Toward the end of the game, Leon Lett recovered a fumble and ran it toward the goal line. Just yards away from a touchdown, he slowed, lowered the ball, and started a celebratory shuffle, cut short when one of the Bills slapped the ball out of his hand like your mother slapping the sass off your face. He crossed the goal line in a tumble, rose, and looked around in confusion. What had happened?
I think I’d have slunk off the field, out the stadium, and never shown my face again. But you know what Leon Lett did? He lined up for the next play. (When it was his turn.) You know what his teammates did? They lined up with him.
That has stuck with me, and framed every goal I’ve chased after since then. Don’t celebrate too early. Don’t let embarrassment defeat you. Be a team player, and even if you mess up, show up to fix it.
The night before the Presidential election, Thor was trilling with excitement about the probability that his candidate of choice would win. I told him the story of Leon Lett’s celebratory fail. “Don’t start celebrating until it’s done,” I told him. Then I told him about the Truman/Dewey election.
We also had a very quiet conversation about assuming that everyone around you shares your political leanings, and why it is important to be polite and respectful, and not use the term “idiot” to describe someone who doesn’t agree with you.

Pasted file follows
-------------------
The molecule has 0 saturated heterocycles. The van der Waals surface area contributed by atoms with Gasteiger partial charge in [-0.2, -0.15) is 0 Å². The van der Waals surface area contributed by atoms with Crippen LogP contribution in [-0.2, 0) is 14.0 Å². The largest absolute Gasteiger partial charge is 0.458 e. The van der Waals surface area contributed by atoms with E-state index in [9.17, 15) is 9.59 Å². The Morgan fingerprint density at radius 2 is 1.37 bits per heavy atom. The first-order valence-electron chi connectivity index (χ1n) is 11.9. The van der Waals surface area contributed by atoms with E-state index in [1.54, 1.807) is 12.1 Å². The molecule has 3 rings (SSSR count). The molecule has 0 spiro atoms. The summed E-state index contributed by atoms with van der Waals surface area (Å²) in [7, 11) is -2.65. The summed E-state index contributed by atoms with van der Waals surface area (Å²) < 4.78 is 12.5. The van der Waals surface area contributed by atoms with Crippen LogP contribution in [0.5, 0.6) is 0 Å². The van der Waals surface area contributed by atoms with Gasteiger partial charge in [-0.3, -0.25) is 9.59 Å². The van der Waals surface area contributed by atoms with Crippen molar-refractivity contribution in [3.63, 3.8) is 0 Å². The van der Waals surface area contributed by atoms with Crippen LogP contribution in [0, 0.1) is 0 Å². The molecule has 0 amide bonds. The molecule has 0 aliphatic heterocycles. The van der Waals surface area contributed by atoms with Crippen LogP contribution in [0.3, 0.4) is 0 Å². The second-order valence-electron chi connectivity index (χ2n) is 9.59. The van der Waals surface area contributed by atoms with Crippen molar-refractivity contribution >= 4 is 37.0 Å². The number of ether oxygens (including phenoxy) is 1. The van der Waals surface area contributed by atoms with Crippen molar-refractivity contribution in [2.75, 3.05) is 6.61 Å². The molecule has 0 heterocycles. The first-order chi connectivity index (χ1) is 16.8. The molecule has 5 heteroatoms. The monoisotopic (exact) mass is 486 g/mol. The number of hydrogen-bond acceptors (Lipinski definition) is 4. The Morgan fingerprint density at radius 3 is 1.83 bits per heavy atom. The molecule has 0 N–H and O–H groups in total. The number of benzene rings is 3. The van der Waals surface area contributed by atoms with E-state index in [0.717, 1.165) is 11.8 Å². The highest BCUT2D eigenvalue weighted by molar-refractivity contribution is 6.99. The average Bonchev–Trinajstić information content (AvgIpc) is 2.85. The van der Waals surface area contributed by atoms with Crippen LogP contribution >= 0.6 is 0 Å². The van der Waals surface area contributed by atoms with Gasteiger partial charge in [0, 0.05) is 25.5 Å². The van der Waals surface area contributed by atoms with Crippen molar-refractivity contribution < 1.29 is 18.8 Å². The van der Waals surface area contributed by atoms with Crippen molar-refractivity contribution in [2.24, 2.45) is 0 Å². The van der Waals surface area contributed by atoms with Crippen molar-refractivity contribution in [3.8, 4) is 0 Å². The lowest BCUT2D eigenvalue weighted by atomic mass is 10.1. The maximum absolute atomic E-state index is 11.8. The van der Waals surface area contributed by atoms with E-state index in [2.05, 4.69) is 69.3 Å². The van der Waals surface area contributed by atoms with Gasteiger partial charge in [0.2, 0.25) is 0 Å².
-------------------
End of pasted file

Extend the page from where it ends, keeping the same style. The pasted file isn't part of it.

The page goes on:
It’s been an interesting year of quiet conversations with him, mainly regarding the election. We’ve listened to a lot of NPR in the car, and after listening to candidates speak, I’ve asked him questions, hoping to help him unpack the rhetoric, and learn to reason his way into an educated decision of preference. I’ve tried to be the training wheels as he’s come to his own conclusions, rather than being the driver at the front of a bicycle for two.
We’ve talked about things like healthcare, and immigration, and human rights, and fiscal responsibility. We’ve talked about where the money for social services comes from, where the money for public education comes from, and why we have a budget for military spending. We’ve talked about NATO, the UN, and a bunch of things that have mostly dripped out of the holes celebrity gossip has punched in my brain, and I’ve had to say, “I don’t know. Let’s look that up,” more than once.
If nothing else, 2016 has given us a lot to talk about, and when he woke up the day after the election, we had a lot more fodder. How to conduct himself with people who might be feeling vulnerable. How to be gracious in defeat. How to be an ally. How to find the good.
He seems to get it. He seems to understand that even when there is a fumble on a play, or even when the ball gets slapped out of your hand, it’s more than just the individual, or the moment. There is a whole team, and regardless of whether or not you get the W, you still play together. You still work together. You take your lumps together, and you move on together.
You protect the weak. You defend your principles. You uphold liberty. You look at the people next to you, and you either work with them, or around them.
Over the past few weeks, he’s mentioned Leon Lett in conversation. Today, it was with my mother, watching the A&M/LSU game. “Never celebrate until you’ve finished,” he said, nodding at the television. “You know what happened to Leon Lett.”